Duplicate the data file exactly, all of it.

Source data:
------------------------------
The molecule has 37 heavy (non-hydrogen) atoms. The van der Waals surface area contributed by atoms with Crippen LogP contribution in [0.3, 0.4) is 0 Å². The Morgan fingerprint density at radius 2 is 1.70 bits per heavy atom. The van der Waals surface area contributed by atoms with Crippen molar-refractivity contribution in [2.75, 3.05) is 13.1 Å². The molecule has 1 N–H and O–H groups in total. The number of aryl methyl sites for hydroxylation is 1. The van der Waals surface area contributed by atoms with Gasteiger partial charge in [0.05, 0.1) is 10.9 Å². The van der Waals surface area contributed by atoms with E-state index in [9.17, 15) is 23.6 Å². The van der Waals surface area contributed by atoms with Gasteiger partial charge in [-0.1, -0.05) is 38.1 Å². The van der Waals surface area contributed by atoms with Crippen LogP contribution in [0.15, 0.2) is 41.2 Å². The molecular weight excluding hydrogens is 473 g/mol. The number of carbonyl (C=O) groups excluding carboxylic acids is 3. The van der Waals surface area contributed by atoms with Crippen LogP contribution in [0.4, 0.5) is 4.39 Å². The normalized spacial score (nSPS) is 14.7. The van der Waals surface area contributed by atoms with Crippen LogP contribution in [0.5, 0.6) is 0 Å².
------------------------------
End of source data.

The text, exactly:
The molecule has 37 heavy (non-hydrogen) atoms. The van der Waals surface area contributed by atoms with Crippen LogP contribution in [0.3, 0.4) is 0 Å². The Morgan fingerprint density at radius 2 is 1.70 bits per heavy atom. The van der Waals surface area contributed by atoms with Crippen molar-refractivity contribution in [2.75, 3.05) is 13.1 Å². The molecule has 1 N–H and O–H groups in total. The number of aryl methyl sites for hydroxylation is 1. The van der Waals surface area contributed by atoms with Gasteiger partial charge in [0.05, 0.1) is 10.9 Å². The van der Waals surface area contributed by atoms with E-state index in [9.17, 15) is 23.6 Å². The van der Waals surface area contributed by atoms with Gasteiger partial charge in [-0.1, -0.05) is 38.1 Å². The van der Waals surface area contributed by atoms with Crippen LogP contribution in [0.15, 0.2) is 41.2 Å². The molecular weight excluding hydrogens is 473 g/mol. The number of carbonyl (C=O) groups excluding carboxylic acids is 3. The van der Waals surface area contributed by atoms with Crippen LogP contribution in [0.4, 0.5) is 4.39 Å². The normalized spacial score (nSPS) is 14.7. The van der Waals surface area contributed by atoms with Crippen LogP contribution in [0.5, 0.6) is 0 Å².